Mzansi jumps into the dictionaryDate Released: Wed, 10 August 2011 11:00 +0200
The department's first Departmental Research Seminar (DRS) for the term on Tuesday 2 August, featured Richard Bowker, associate editor from the Dictionary Unit for South African English (DSAE).
Bowker presented on the use of online tools, such as Google Scholar and Google Books, in the compiling of the second edition of the Dictionary of South African English on Historical Principles (DSAEHist). He briefly explained the process involved in compiling a dictionary, in the form of ‘intake’, which is the collection of quotes showing the use of words for inclusion in the database. This includes new words and phrases, changes in items, and updating of words. From then on, further evidence of the use of these words and phrases in different contexts and from reliable sources needs to be found. Which is where the help of Google steps in. Google tools such as Google Scholar and Google Books assist DSAE personnel to efficiently find instances of the words and phrases from as far back as possible in archives. However, even with the emergence of Google, Bowker emphasised that the online tools do not in any way replace traditional methods such as going into a library and physically looking up instances of words and phrases. “The online search tools are a way of augmenting and supplementing the traditional reading programme, rather than displacing it,” said Bowker.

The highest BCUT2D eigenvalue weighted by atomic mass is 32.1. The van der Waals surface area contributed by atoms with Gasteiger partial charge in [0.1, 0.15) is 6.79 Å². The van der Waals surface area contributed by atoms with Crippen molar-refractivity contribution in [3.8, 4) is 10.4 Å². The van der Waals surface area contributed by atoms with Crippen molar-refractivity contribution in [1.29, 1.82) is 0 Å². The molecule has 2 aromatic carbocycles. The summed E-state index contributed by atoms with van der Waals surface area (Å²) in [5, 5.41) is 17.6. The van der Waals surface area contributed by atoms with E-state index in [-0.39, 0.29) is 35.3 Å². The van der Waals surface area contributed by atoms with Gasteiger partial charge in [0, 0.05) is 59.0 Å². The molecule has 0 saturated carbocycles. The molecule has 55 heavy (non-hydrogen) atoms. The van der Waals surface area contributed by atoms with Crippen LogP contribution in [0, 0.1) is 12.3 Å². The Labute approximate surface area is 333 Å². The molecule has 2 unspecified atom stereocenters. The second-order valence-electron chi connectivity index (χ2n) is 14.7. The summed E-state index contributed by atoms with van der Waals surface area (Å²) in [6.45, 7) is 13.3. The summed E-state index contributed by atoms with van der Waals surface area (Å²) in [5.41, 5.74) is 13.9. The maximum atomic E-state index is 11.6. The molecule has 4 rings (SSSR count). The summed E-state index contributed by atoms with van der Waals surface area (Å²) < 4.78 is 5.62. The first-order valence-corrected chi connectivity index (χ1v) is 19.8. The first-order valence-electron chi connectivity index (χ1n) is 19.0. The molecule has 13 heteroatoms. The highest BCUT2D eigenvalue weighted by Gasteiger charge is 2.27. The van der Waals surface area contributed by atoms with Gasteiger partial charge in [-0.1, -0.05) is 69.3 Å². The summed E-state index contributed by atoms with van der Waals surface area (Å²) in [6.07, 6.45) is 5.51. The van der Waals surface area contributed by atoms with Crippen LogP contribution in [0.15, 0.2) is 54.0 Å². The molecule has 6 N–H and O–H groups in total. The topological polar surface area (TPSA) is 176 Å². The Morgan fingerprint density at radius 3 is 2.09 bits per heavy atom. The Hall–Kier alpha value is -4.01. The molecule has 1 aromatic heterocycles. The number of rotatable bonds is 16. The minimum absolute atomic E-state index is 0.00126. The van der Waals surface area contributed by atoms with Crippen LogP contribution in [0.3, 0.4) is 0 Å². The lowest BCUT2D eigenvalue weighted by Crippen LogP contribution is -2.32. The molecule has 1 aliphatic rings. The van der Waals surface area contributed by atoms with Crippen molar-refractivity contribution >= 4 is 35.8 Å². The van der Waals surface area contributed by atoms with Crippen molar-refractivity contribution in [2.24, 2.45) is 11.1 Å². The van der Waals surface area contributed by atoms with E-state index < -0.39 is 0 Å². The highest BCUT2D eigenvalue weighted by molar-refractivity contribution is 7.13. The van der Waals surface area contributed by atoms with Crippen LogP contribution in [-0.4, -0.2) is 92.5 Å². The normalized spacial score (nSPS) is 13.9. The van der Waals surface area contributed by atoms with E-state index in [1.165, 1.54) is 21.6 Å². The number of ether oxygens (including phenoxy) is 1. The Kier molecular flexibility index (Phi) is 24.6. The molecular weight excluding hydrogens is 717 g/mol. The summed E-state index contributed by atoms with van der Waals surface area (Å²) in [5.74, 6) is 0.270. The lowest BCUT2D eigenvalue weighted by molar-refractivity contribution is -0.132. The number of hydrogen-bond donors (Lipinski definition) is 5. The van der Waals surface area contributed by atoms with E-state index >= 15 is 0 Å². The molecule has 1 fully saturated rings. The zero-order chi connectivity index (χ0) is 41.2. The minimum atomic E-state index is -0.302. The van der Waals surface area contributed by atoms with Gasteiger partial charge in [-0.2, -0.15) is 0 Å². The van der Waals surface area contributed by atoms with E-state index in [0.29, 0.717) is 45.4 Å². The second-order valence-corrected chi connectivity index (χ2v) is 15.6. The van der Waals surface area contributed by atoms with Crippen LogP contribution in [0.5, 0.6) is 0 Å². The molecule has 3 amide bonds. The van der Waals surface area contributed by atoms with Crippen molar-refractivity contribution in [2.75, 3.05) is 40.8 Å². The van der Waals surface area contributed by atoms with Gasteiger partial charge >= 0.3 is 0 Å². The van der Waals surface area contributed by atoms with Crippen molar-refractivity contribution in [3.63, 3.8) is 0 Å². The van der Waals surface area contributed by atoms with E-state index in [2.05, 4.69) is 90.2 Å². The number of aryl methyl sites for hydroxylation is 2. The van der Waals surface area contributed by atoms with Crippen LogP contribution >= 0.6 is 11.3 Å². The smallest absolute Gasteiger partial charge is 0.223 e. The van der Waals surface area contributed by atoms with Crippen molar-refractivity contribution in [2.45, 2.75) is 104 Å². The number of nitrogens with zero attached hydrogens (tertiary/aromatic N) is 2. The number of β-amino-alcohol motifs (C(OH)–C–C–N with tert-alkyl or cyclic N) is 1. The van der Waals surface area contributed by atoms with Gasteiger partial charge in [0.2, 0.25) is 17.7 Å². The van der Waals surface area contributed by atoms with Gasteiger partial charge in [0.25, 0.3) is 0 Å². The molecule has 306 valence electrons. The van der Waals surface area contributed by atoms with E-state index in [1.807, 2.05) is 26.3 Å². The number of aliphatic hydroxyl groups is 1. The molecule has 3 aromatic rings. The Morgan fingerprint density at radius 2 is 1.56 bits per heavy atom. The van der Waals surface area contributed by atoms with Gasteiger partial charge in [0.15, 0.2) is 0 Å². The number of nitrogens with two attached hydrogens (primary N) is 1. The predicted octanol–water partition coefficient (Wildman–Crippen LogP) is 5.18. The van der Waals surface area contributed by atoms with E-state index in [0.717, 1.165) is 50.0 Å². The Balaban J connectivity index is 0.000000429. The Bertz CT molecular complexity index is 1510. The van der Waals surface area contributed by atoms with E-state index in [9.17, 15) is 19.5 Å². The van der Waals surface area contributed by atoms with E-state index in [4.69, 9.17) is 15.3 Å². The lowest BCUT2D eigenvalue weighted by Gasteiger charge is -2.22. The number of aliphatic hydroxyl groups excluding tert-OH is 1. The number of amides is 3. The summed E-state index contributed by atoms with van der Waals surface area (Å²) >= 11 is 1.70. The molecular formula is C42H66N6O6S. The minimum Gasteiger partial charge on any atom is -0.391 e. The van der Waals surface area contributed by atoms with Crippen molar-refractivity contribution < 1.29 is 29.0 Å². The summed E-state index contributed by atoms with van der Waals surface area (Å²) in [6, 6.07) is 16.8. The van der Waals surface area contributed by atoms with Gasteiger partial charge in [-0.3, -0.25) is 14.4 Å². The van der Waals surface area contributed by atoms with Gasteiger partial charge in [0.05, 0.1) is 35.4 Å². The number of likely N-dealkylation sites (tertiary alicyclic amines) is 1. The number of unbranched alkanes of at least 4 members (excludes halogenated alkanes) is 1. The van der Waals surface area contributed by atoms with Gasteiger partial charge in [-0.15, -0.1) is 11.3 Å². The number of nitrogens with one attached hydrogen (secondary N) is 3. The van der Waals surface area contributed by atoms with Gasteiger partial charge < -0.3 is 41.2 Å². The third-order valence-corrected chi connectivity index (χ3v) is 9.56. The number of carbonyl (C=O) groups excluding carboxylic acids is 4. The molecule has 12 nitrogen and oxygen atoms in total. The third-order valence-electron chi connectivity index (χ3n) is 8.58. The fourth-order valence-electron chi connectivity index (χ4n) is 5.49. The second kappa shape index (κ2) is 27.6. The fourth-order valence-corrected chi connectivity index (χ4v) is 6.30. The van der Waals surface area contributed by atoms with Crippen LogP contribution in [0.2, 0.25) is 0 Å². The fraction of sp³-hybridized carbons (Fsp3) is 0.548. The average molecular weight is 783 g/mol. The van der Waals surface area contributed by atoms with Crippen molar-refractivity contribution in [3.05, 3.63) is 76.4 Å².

Bowker used the well-known example of the word ‘Mzansi’, which he says has its origins in the isiXhosa word ‘Mzantsi,’ as found in ‘Mzantsi Afrika’ (South Africa). The online tools have showed up instances where ‘Mzantsi’ has evolved into ‘Mzansi’ and has been used in a variety of different ways and contexts, from Mzansi as a geographical place, to a sense of a united ‘South Africanness’, to the inhabitants of the country. Google Books and Google Scholar showed 67 instances of the use of the word between 1997 and 2010, while Google search showed up to 593 instances in 322 quotes between 1999 and 2010. This has enabled Bowker to see what category ‘Mzansi’ fits into, such as whether it is used as a noun or is used attributively . The online tools help speed up the research process because of the large sample sizes that DSAE personnel deal with. “But the Internet is only a sample, it is only a map and not the territory,” concluded Bowker.
Article by Babongile Zulu